This weekend the Springboks did the thing I predicted, but in the most incredible way possible, and Kanye West managed to completely blow my mind on an album that I was initially apprehensive about. I’ll get to the triumphant Springboks later, but let’s digest Jesus is King first.
Kanye’s breakout single Through the Wire recounts the car accident that nearly ended his life. Telling then that his “come to Jesus” project calls back to the genesis of his personal Damascus journey in a single sample that swells to a smooth Kenny G saxophone crescendo.
The story goes that Kanye was in his car and heard the door ajar/seatbelt beep, sampled that and built the entire song around it. As an unabashed Kanye stan this renewed my faith in West’s unmatched genius. First there’s the ability to recognize the melody in a largely annoying sound. Then there’s the connection to the incident that sparked his meteoric rise.
You can say many things about hip hop and Kanye West, but he deserves credit for making it the dominant genre of music right now. West elevated the role of the music producer to the general public consciousness to the extent that it changed how we perceive and evaluate music now. Every Kanye album has offered different ideas of what can be considered to be hip hop to a point where, and this may sound a bit extreme, he is incapable of producing a bad album.
While I don’t really care for his message on Jesus is King because I’m not on his journey, hearing such a quintessentially Kanye moment almost entirely swayed my opinion. The key change on Ghost Town off of the Ye album was all I needed to excuse a lacklustre project, and this beep on Use this Gospel will carry me through to anticipate the next Kanye West outing.
Hier kom die Bokke
Wales was always going to be the most stern test of the competition. We’ve beaten the All Blacks and matched them on many occasions over the past 18 months, so the possibility of meeting them in the final was never a concern. But Wales is one of those teams that force you to play poorly because they’re out to spoil and torment.
South Africa are known for physicality and inexhaustible ferocious defense. Wales do the same. Smash you up front and try keep you pinned back and apply pressure until you make mistakes that they can claim penalty points off of. The Welsh try, for instance, was a statement of intent.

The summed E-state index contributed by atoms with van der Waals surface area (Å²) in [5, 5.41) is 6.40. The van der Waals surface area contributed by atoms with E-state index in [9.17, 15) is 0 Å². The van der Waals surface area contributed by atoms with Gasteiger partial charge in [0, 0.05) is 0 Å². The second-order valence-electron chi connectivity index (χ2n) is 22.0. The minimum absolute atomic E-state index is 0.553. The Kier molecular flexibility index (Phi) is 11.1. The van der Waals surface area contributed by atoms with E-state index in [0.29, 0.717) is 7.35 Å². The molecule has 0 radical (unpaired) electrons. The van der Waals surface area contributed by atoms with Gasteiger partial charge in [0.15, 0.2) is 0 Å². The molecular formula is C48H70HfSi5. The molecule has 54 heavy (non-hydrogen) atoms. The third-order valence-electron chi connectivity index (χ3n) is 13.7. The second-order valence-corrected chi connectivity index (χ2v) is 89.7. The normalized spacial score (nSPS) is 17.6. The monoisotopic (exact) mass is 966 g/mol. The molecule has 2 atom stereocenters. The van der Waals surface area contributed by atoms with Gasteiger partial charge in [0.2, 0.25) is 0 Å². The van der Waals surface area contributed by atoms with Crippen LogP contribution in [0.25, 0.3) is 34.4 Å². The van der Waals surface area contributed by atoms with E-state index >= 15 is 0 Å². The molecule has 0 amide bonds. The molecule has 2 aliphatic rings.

Having already conceded two scrum penalties with a retreating set-piece, Wales chose to attack the Springboks’ biggest strength on the day. I watched the game with my sister and told her that the ball would come out quickly into an 8-9-12 strike move. The entire stadium knew what was coming and they still executed the scoring move off a scrum that was moving backwards. That’s equal to your professional rival coming for a braai at your house the day after losing a big contract to you and stepping mud all over your couch while pouring you a congratulatory glass of expensive champagne.
Rassie countered Gatland’s introduction of the silky smooth marksman Rhys Patchell by bringing on our howitzer Frans Steyn. The last 10 minutes were clearly going to be an air raid of note to gain territory and then get into position for the match-winning drop goal. Steyn was of course there for the longer range assault. It was riveting stuff.
In the end a magnificent touchfinder from the ever erratic Faf de Klerk got us in position to then seal the deal with a penalty. The Springboks crept over the line in dramatic fashion and I did some permanent damage to my vocal chords.
Again, this was a game where Rassie applied a little touch of brilliance to remind me why I rate him so highly. Both teams knew exactly what to expect of each other and delivered exactly that. The outcome was a product of efficient game management and Rassie’s dogged persistence with Damian de Allende’s more direct talents.
— Rugby World Cup (@rugbyworldcup) October 28, 2019
De Allende’s try showed all the nuance of these tight encounters. The dragons swarmed around the Springbok centre to cut off the passing options and stop his run. I was on my feet, screaming for him to offload to a teammate, but DDA saw the threat to an errant pass and believed he could make the yards to the line.
South Africa had opportunities to try and stretch the Welsh wall on turnover ball, but the game plan was to pin them back and capitalize on opportunities in their half, so Faf and company duly punted the ball into red territory. That idea resulted in the final points that carried us over the line.
Armchair pundits like me make a lot of noise about Faf’s incessant kicking and De Allende’s lack of distribution. I’m just glad Rassie doesn’t listen. Now on to England.